Follow Friday: The July 4th Edition
This patriotically diverse edition of Follow Friday may feature all-American galleries, but the artists represented by them are as varied as the country itself, impossible to define or label. These galleries serve as a reminder that broadly loaded terms like ‘art’ and ‘country’ each carry with them endless nuances that are worth exploring with creative curiosity. Also worth exploring are the shows currently on view at these spaces.
Founded by pioneering Brazilian art dealer Frederico Seve, this gallery works to exhibit and promote Spanish and Latin American artists. Though the roster of artists certainly has a geographic focus, it aims to bypass the traditional limitations of these boundaries and champion artists with universal appeal. Among those represented are Minimalist marble sculptor Alicia Ehni, culturally charged collagist Carolina Gomez and human rights-conscious photographer Jose Tannuri. Currently on view through the end of August is “3,000 Years of Geometry”, featuring a variety of pre-Columbian art as well as contemporary works by Fanny Sanin, Elizabeth Jobin, Emilio Sanchez, and Omar Rayo. Included is Nasca Tunic, Middle Horizon, a work dated between 500 and 800, alongside Fanny Sanin’s modernized geometric abstraction, Acrylic No. 1, from 2010. The juxtaposition of new and old breathes refreshing color and historic beauty into this exhibition.
Also founded by a long-established dealer, George Henoch Schechtman, this Chelsea-based gallery features contemporary painters and sculptors that focus on representational work and realism. Such a niche could strike some as limiting, but Gallery Henoch’s powerhouse roster, which includes Eric Zener and Max Ferguson, proves the strength and timeless opportunities realism allows for. The vast potential of these varied styles, united under the umbrella of representation, is best exemplified by the gallery’s “Spring Group Show,” which ends this week. Included alongside one another are the oceanic wave studies of Chris Armstrong, the jazzy semi-abstractions of John Evans, and the bucolic Americana of Gary Ruddell. The combination of all of these works is a beautiful reminder of figurative painting’s limitless potential.
With locations in both Chelsea and East Hampton, Birnam Wood focuses on representing post-war American modernist painters as well as a select variety of both mid-career and emerging contemporary artists. Engaging with both the storied contemporary painting histories of NYC and the Hamptons, past solo exhibitions have included Elaine de Kooning and Susan Grossman. Other artists represented by the gallery are pop iconographer David Datuna, Hopper-esque city scene painter John Hardy, and William John Kennedy, known for his photographs of Andy Warhol and Robert Indiana. On view currently at their West 24th Street location is Datuna’s “Elements,” a series of fragmented ethereal portraits of storied pop cultural figures including Lincoln and Einstein.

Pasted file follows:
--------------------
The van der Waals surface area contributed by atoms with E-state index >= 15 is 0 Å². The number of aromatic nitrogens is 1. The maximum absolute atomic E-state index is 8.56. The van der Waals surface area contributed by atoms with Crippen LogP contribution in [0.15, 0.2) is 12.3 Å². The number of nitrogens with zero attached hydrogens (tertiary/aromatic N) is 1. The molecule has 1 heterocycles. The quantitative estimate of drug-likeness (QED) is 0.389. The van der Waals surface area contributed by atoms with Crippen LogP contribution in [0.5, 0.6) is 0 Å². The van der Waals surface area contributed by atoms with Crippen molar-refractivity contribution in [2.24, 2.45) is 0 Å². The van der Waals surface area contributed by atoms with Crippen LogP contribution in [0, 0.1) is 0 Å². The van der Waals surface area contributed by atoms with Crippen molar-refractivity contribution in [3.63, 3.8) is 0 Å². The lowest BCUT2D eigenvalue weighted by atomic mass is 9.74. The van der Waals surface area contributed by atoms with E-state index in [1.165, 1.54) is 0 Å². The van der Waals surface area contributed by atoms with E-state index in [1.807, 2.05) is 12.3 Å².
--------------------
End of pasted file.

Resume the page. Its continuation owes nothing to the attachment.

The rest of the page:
This Atlanta gallery specializes in modern and contemporary photography. Jackson’s offerings include works by American classics like William Christenberry and Bruce Davidson, as well as Robert Doisneau and Henri Cartier-Bresson. Jackson regularly attends AIPAD, Paris Photo, and Art Miami thanks to their unique and in-demand collection of works. On view starting July 10th is an exhibition of now-revered 20th-century street photographer Vivian Maier, including some of the photographer’s 100,000 negatives auctioned off in Chicago in 2007. Maier’s black-and-white documentary works, many of which were not discovered until after her death, are remnants of an urban grittiness fast-disappearing in America. Her influence spans far and wide and her style echoes Garry Winogrand, Diane Arbus, and Weegee, among others.
Based in Chelsea, Rare focuses its attention on emerging artists, always allowing room for new talent even as some of their original artists gain massive international exposure. Among their artists are Maya Brodsky, whose portraits of urban domiciles and their sleeping occupants bring to mind Eric Fischl, and Jimmy Joe Roche, originally a champion of the Baltimore DIY scene who now creates multimedia works involving everything from digital glitch art to Norwegian black metal music. Open until August 7th is “Fin(n)ish: Fresh Contemporary Art from Finland,” an exhibition of artists mostly unfamiliar to American audiences. Included are blurry ethereal digital prints from Ville Andersson and Ea Vasko, as well as chaotic psychedelic abstract paintings by Katri Mononen and Hanna Kanto.
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